"You have some time to work in pairs at your computers to prepare for this challenge by experimenting with different pairs of spinners, making predictions, and then recording what you notice in order to help you to make better predictions in the future."
While they are working, circulate and listen to students' noticings. Challenge them to explain what they have noticed, and be aware of any students who have useful recording methods, insights or explanations that could be shared with the rest of the class.
Bring the class together to share their insights and explanations before handing out this worksheet.
"Can you work out how these graphs were created, WITHOUT using the interactivity?"
Once pairs have had time to decide how the eight graphs were created, a nice way to finish off the task is to arrange the class into eight groups, give each group one of the graphs, and invite them to prepare a short explanation to present to the class.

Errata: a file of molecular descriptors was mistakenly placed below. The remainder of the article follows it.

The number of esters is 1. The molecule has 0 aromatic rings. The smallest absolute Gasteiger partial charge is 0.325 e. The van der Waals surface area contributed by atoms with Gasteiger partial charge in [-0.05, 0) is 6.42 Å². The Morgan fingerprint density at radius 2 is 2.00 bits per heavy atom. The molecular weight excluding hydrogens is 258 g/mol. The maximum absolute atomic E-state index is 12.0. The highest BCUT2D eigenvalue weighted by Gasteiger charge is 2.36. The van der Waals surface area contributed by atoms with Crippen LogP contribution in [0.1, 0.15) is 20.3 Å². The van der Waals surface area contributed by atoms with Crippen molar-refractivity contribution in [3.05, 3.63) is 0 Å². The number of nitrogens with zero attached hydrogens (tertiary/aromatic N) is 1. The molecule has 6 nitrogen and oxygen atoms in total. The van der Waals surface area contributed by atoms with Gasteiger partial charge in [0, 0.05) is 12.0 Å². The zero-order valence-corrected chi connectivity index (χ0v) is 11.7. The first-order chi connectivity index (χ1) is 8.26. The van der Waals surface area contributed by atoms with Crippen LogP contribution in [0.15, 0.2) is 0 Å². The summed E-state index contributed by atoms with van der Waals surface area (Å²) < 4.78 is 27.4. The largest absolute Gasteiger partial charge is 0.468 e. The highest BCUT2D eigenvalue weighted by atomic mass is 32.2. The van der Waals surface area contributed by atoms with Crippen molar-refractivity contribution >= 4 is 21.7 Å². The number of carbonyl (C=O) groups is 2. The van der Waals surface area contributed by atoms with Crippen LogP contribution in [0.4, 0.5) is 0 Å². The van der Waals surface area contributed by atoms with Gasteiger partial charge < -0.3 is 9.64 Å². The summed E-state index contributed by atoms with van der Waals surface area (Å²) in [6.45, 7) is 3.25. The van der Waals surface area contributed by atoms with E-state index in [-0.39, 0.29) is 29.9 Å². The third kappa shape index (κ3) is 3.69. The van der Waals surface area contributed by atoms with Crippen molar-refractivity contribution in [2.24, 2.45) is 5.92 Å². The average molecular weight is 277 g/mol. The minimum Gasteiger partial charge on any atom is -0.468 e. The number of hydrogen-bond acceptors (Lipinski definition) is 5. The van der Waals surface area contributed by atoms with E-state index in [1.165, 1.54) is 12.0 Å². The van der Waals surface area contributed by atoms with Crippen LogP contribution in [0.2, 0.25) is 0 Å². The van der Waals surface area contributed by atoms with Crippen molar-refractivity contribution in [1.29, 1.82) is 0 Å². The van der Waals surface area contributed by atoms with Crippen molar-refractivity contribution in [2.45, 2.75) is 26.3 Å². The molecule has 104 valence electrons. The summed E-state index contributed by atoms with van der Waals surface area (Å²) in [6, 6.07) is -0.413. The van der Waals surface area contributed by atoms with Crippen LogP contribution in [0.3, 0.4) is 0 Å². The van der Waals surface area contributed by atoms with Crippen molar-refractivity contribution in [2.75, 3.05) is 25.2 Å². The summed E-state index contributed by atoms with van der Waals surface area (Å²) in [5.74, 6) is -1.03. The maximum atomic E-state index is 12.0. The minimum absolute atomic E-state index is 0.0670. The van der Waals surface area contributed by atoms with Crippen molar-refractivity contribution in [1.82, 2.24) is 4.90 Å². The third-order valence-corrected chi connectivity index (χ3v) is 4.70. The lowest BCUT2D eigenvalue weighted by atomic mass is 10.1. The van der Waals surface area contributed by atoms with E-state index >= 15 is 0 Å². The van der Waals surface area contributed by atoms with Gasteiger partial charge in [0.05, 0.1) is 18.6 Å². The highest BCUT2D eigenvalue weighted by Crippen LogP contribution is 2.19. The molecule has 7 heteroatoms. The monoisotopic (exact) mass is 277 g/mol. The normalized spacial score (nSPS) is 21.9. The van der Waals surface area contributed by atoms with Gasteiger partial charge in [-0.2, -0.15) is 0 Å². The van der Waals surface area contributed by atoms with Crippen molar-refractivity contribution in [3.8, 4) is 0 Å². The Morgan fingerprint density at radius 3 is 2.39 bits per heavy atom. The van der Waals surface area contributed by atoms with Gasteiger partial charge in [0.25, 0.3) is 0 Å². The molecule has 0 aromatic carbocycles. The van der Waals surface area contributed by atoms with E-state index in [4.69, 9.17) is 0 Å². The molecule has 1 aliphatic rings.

If computers for the students are not available...
"I'm going to set the interactivity up with two spinners going from 1 to 3, and each time, it will record the sum of the two numbers. With your partner, talk about what you think the graph might look like after $1000$ spins."
Once they've had a chance to discuss, share ideas and ask for justifications before checking using the interactivity. If noone has suggested using a sample space diagram, this would be a good opportunity to introduce the technique to explain the heights of the bars on the chart.
Hand out the first page of this worksheet. "These graphs were created using two spinners. Your challenge is to work out which two spinners were used in each case, and provide a convincing argument."
Give students plenty of time to work on the challenge in pairs. As they are working, circulate and note which pairs have insights that are worth sharing.
The second page of the worksheet could be handed out to pairs who have identified the spinners for the first page.